- The Washington Times - Wednesday, March 30, 2005

In newspapers and on the Internet, stories with headlines like The Washington Post’s “UN Panel Clears Annan” and the Boston Globe’s “Report Clears UN chief of corruption allegations” have appeared, suggesting that the Independent Inquiry Committee headed by Paul Volcker somehow vindicated U.N. Secretary-General Kofi Annan.

But nothing could be further from the truth. The IIC report is an indictment of Mr. Annan’s leadership of the United Nations. At a minimum, it raises questions about his judgement in hiring his top aide: his former chef de cabinet (chief of staff), S. Iqbal Riza, a Pakistani who suddenly announced his retirement December 22 — the very day he admitted to the panel that he shredded documents that were likely related to the scandal.

The Volcker committee report is sharply critical of the actions of Mr. Riza, “who permitted documents of potential relevance to the Committee’s investigation to be shredded by secretarial staff during the pendency of the Committee’s investigation.”

According to the Volcker panel, last April Mr. Riza’s assistant wrote him a note expressing concern about filing space, and requested written permission for her to “shred” the following files: “Chronological files for the years 1997, 1998 and 1999 — Office of the Chef de Cabinet.” She received back a handwritten note from Mr. Riza telling her: “Fine. Thanks. (A heavy task!).” The note was initialed by Mr. Riza and dated the same day: April 22. With that, three years worth of records — which almost certainly contained information relevant to the investigation of the oil-for-food scandal — were destroyed.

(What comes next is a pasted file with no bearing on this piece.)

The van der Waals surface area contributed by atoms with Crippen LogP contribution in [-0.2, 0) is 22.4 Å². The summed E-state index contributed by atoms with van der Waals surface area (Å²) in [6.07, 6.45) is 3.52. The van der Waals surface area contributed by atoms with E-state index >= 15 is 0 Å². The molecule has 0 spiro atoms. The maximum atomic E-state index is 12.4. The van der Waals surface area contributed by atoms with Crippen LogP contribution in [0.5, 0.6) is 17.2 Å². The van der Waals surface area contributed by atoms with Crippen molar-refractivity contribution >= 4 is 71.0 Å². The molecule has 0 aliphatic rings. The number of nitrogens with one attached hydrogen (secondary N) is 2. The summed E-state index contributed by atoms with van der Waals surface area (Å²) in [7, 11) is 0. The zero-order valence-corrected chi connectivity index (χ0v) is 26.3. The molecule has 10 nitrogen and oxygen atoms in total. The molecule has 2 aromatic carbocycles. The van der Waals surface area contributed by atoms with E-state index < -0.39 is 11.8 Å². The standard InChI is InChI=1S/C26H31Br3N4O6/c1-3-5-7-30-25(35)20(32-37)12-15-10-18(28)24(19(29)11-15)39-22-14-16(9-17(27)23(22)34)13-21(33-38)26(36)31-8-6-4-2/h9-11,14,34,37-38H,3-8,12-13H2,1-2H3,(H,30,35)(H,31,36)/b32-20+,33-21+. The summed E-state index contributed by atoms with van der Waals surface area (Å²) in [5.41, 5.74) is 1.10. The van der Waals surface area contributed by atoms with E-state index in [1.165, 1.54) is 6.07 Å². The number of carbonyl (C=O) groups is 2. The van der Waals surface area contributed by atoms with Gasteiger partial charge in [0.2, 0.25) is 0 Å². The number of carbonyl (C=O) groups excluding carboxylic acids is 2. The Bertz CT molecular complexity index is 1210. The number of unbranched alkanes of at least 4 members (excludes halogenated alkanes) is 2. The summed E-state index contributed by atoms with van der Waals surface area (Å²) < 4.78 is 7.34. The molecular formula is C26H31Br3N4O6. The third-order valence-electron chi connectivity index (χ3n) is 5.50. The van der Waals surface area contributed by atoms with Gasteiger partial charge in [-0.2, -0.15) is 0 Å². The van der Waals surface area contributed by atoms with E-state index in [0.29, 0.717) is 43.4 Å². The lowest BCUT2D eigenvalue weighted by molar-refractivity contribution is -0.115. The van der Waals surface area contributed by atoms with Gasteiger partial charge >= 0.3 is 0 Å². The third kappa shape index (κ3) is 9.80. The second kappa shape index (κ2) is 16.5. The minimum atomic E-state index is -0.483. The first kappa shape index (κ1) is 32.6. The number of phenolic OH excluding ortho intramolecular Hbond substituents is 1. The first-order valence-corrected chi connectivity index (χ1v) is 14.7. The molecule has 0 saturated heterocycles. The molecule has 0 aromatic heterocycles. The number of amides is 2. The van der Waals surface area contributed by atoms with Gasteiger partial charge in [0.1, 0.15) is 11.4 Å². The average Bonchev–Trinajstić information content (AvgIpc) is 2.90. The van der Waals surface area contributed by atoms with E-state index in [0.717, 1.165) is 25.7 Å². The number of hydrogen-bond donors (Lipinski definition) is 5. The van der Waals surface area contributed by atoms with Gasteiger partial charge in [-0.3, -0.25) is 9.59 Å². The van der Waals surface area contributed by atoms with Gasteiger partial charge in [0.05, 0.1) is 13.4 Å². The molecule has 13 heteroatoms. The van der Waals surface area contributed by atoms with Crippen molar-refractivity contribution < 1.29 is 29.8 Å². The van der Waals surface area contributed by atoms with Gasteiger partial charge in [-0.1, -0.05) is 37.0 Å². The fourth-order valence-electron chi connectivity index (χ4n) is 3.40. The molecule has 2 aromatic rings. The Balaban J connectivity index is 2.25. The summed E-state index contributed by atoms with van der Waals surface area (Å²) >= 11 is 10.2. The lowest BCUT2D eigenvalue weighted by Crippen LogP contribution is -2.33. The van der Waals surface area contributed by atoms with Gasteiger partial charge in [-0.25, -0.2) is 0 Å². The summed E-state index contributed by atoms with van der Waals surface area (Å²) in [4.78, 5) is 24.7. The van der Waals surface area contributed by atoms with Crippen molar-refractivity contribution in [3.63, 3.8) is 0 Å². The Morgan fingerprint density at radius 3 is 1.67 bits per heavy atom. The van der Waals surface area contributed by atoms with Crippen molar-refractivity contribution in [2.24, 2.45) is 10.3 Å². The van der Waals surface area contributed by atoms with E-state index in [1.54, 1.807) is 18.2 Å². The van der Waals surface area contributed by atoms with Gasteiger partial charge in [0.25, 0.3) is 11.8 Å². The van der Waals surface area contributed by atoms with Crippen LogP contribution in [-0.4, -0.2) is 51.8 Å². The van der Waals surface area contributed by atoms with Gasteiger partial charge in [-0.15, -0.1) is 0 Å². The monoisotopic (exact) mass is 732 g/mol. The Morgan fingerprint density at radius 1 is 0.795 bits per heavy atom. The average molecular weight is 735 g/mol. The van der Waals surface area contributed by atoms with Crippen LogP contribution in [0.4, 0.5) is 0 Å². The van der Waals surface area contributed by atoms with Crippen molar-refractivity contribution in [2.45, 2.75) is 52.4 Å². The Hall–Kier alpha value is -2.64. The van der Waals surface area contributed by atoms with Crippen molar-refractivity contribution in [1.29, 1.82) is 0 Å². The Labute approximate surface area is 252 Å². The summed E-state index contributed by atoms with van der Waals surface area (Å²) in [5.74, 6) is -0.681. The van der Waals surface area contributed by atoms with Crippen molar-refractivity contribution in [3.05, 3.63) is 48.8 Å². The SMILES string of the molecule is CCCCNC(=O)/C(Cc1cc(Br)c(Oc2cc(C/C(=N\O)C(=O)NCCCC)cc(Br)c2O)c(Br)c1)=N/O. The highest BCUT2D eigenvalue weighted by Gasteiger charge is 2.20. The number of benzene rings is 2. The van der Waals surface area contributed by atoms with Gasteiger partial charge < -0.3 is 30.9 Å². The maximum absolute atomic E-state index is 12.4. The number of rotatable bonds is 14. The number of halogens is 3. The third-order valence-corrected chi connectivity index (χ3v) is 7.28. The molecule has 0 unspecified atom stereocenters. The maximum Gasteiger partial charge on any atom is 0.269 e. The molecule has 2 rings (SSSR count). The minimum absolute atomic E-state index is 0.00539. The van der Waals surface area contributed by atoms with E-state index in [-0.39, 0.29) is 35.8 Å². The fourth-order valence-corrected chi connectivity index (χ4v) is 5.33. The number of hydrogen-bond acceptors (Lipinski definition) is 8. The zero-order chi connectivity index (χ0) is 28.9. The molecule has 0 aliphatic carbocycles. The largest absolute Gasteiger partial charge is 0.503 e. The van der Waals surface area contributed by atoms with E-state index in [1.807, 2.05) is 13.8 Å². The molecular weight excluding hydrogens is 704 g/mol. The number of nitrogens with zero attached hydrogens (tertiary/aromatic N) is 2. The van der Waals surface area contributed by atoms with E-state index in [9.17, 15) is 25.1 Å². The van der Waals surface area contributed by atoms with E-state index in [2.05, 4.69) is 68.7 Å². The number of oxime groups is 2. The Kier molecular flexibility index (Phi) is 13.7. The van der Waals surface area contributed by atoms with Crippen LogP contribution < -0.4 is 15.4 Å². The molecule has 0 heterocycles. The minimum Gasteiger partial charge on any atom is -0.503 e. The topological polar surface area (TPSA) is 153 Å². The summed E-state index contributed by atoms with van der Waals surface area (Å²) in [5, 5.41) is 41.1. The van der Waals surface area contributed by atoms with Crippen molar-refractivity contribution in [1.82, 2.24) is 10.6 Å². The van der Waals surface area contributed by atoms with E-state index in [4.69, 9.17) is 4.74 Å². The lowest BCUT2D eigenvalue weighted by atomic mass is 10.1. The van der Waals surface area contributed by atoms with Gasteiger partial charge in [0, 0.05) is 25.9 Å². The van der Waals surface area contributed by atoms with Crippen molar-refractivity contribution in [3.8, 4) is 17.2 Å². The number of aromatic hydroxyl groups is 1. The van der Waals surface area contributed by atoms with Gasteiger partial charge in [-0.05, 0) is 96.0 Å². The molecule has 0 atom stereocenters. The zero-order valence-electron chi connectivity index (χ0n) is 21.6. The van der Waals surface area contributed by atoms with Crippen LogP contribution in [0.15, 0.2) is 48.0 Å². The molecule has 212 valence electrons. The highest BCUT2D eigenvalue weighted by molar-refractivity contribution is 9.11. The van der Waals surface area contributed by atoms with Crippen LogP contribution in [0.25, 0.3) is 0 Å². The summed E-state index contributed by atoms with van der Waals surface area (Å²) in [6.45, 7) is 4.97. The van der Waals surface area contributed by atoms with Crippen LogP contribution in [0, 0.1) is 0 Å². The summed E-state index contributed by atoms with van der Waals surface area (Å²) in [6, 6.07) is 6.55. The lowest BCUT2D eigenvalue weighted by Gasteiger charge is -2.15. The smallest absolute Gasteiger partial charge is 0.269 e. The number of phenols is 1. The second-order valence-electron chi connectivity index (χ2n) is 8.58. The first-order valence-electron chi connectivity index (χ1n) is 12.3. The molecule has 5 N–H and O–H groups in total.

As the Volcker panel points out, “The timing of the destruction order is striking because of Mr. Riza’s awareness of the Committee’s impending investigation.” Mr. Riza’s order came just one day after the Security Council passed Resolution 1538, welcoming the decision by his boss, Mr. Annan, to appoint an independent panel to investigate the oil-for-food program. Even more troubling is the fact that 10 days earlier, Mr. Riza personally wrote to the heads of the nine U.N.-related agencies that administered the program in northern Iraq to request that they cooperate with the investigation and “take all necessary steps to collect, preserve and secure all files, records and documents…relating to the Oil-for-Food Programme.”

Instead, the file destruction authorized by Mr. Riza continued until December — more than six months after Mr. Annan issued an order of his own ordering all U.N. employees to refrain from destroying any documents related to the oil-for-food program. When first interviewed by the Volcker committee on December 20, Mr. Riza failed to disclose that he had authorized the destruction of three years worth of documents. Two days later, he told the committee that some of the files had been destroyed, and produced a copy of his memorandum authorizing their shredding. That very day, Mr. Riza — one of the most powerful figures at the United Nations — suddenly announced his retirement.

We hope that Mr. Annan does not join Mr. Riza in retirement and stays in his post as secretary-general. So long as Mr. Annan remains at the helm, his very presence will remind people of the serious need to reform the United Nations.

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